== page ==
LifeStraw Water Filters

I also keep a LifeStraw water bottle in each one of our bug out bags. This is a great option for on-the-go, as the LifeStraw can filter out over 99% of waterborne bacteria (including E. coli), parasites and microplastics. While I’ve never tried it myself, there are multiple online articles and reviews from people who say they’ve safely and successfully used a LifeStraw to drink directly from a muddy puddle.

You can get the original LifeStraw, which is literally just a straw with a built-in filtration system. However, I prefer the water bottles, as they come with a built-in LifeStraw, but also provide a way to store water. These are a no-brainer for me as they are also pretty affordable, starting at around $20 for a straw. As an added bonus, LifeStraw helps to provide a source of clean drinking water to communities in need around the world. According to their website, “for every 500 products we sell, we distribute a LifeStraw Community purifier to a school in need, which provides safe water to 100 school children for a period of five years. Put another way, one purchase of any LifeStraw product provides a year of safe water to a child in need, five purchases provide that child with safe water for the next five years. ” A definite must-have for an emergency bug out bag or vehicle emergency kit, and a purchase that truly pays it forward.


Emergency Water Purification Options

Aside from water storage and filtration, it’s also helpful to have other options for purifying water if you don’t have access to a water filter, or are looking to purify larger amounts of water than your filter can handle. There are a few different ways to purify water aside from using a filter, including boiling and using chemicals (like bleach). Here are the recommendations and options for purifying water, according to sources like the CDC and FEMA.


Purify Water by Boiling

According to the CDC, you can make water safe to drink by bringing it to a full rolling boil for 1 minute (at elevations above 6,500 feet, boil for 3 minutes). To be safe, I would just boil it for 3 minutes, regardless of elevation.

Boiling water will kill off harmful microbes including both viruses, bacteria, and parasites. However, the CDC website states that “water that has fuel, toxic chemicals, or radioactive materials in it will not be made safe by boiling or disinfection,” so keep that in mind.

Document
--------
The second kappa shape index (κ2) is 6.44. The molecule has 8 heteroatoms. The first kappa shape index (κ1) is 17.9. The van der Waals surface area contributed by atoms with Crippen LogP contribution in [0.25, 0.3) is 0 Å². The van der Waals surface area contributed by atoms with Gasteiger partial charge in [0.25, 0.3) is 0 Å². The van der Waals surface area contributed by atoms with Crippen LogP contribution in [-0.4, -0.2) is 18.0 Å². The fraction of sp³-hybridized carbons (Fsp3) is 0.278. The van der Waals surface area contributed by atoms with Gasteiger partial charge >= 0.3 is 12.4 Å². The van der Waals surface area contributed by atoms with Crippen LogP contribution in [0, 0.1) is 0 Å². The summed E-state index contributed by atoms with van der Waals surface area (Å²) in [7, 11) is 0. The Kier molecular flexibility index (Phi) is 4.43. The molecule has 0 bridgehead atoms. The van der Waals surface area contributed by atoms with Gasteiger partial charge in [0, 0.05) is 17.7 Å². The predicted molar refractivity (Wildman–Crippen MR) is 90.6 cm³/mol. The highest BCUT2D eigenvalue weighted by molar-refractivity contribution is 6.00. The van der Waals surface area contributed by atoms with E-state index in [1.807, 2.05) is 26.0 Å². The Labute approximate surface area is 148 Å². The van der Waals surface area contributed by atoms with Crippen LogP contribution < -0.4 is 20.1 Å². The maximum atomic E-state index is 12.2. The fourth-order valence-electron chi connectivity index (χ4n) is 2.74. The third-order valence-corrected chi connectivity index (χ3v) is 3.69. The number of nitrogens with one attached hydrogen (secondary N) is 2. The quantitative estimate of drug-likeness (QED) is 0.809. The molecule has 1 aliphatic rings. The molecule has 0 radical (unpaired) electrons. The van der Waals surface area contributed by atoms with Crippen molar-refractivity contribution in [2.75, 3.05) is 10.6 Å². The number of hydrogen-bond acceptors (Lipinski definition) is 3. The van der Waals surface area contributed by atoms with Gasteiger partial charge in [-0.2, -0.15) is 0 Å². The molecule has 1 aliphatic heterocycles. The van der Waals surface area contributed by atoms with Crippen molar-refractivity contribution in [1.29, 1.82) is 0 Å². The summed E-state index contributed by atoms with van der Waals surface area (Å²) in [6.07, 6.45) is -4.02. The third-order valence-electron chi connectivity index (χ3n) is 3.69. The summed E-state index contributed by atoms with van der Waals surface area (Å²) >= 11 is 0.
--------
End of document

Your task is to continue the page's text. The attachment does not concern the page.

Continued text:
Purify Water With Bleach

While the CDC states that boiling water is the best solution for purifying water, there might be instances where you’re unable to boil water, like if you don’t have a heat source to do so. In this case, you can also purify water with regular household liquid bleach.

The CDC recommends adding 8 drops of unscented bleach (roughly 1/8 teaspoon) to every gallon of water to purify it, and up to 16 drops of bleach (1/4 teaspoon) if tap water is cloudy. Add the bleach to the water, mix it up, and then let it sit for at least 30 minutes before using.


Water Purification Tablets

You can also purchase water purification tablets for disinfecting water at home and on-the-go. This is a great solution when camping, travelling, or to keep in a bug out bag or vehicle emergency kit. FEMA recommends using chlorine dioxide tablets, and the EPA says you can disinfect water with tablets that contain chlorine, iodine, or chlorine dioxide. However, Aquatabs are a popular brand of water purification tablets, and the active ingredient is sodium dichloroisocyanurate. Aquatabs are chlorine and iodine-free, and come individually sealed with a 5-year shelf life. This is what we keep in our emergency kit, just in case all other systems fail.


Other Tips for Emergency Water Preparedness

While we’ve covered some of the most important aspects of emergency water preparedness already, here are a few more tips, considerations, and products you might want to consider keeping on hand.


1. Always carry a water bottle with you

It’s a small step, but keeping a bottle of water on you at all times is a great first line of defence should disaster strike unexpectedly, especially if you’re in your car, in the wilderness or just away from home. Add an extra layer of water security by using a LifeStraw water bottle!


2. Store water in your car

Statistically, you’re more likely to run into an emergency while in your car than when you’re at home or on foot.Your car might break down. You may get lost, stranded or run out of gas, maybe in a very hot, dry area. Not to mention you might be in your car the moment a major disaster strikes, throwing people into panic mode, creating traffic madness and mayhem in the streets… Wherever you get stuck, you may get stuck there for a while, so always stash some fresh drinking water in your car. I recommend keeping a case of Blue Can Emergency Drinking Water, a LifeStraw and a pack of Aquatabs in your vehicle emergency kit to be safe.